The CDC reports that approximately 15% of school-aged children ages 6 to 19 have a hearing loss of at least 16 dB in one or both ears.
With the right interventions, children with hearing loss can be just as successful in school as their peers who have normal hearing. However, left undiagnosed and untreated, hearing impairment can have major effects that can mimic a learning disability.
Because the symptoms of untreated hearing loss and learning disabilities so closely imitate each other, it can be easy for a child to be misdiagnosed. Below we review how hearing and learning are connected and how to help a student with hearing loss in the classroom.
How Hearing & Learning Are Connected
In very young children, untreated hearing loss leads to speech and language delays, which later translates to learning problems and poor school performance in older school-age children.
Even a very mild hearing loss can cause difficulty keeping up, as a child may be able to hear but not understand. Additionally, a mild hearing loss may not be noticeable and end up going untreated for longer.
The American Speech-Language-Hearing Association (ASHA) reports that children who have mild to moderate untreated hearing loss are likely to be behind their peers by one to four grade levels. In addition, those with more severe untreated hearing loss usually do not progress beyond third-grade level.
How to Help Students with Hearing Loss
It’s certainly not the case that students with hearing loss are less intelligent than their peers with normal hearing; unfortunately, it is often the case that classrooms are not set up to accommodate students with hearing loss, and teachers are not always trained to teach in a way that is accommodating to this type of disability.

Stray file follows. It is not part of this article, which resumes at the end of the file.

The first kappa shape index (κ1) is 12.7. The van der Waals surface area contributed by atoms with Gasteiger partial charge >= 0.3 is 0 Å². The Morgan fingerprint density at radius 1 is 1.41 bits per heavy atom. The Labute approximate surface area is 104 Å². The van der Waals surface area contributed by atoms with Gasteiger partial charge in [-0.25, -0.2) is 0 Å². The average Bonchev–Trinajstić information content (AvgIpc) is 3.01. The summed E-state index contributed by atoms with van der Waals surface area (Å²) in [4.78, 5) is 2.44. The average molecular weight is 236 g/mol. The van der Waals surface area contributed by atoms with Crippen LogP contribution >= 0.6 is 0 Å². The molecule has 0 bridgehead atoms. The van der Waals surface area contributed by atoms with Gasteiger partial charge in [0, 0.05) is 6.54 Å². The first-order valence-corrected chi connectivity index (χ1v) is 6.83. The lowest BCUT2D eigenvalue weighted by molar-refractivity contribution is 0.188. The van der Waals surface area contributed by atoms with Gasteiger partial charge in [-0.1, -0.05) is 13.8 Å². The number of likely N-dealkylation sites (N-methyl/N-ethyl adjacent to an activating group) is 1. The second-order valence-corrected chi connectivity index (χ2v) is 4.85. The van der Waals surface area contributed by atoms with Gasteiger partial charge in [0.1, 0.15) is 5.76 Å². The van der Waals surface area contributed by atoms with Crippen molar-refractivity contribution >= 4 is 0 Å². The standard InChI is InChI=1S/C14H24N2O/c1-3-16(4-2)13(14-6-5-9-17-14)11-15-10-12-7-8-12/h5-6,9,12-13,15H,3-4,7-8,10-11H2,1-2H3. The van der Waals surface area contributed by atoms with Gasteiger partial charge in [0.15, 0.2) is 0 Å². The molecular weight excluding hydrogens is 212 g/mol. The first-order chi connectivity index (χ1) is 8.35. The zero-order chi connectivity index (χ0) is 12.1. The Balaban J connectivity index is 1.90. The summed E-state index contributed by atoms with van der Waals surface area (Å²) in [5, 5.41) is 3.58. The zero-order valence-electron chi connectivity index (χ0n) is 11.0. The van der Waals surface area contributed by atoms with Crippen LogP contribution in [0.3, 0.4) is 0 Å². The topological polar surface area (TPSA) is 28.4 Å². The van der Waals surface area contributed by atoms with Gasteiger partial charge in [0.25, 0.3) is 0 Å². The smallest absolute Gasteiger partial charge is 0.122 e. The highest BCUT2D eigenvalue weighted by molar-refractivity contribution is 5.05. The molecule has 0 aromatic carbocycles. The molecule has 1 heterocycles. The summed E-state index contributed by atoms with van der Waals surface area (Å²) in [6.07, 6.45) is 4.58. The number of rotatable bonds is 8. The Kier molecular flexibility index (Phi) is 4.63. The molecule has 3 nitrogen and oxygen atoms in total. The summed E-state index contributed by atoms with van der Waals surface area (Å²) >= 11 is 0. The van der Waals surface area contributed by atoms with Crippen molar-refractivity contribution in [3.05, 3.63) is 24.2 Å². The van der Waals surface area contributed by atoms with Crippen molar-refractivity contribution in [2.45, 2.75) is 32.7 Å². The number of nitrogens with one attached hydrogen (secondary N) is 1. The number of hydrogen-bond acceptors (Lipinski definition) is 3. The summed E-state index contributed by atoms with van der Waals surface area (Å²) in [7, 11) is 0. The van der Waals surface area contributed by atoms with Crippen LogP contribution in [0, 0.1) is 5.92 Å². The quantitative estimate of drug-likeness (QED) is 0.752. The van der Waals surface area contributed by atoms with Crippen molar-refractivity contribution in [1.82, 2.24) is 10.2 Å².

If you’re a teacher in Pickens County Schools and have students with suspected hearing loss, you can look out for signs such as:
- Inappropriate responses to questions
- Trouble following spoken directions
- Speech problems
There are other concerns that could look like hearing loss but a child may have hearing sensitivity within normal limits. One of these disorders is called auditory processing disorder. This can have similar symptoms as hearing loss, ADHD and even dyslexia. Having a child properly evaluated and determining their diagnosis and needs is critical to their success.
The sooner your child’s hearing loss is diagnosed and treated, the better their academic performance will be. For more information or to schedule an appointment, call Elevate Audiology today.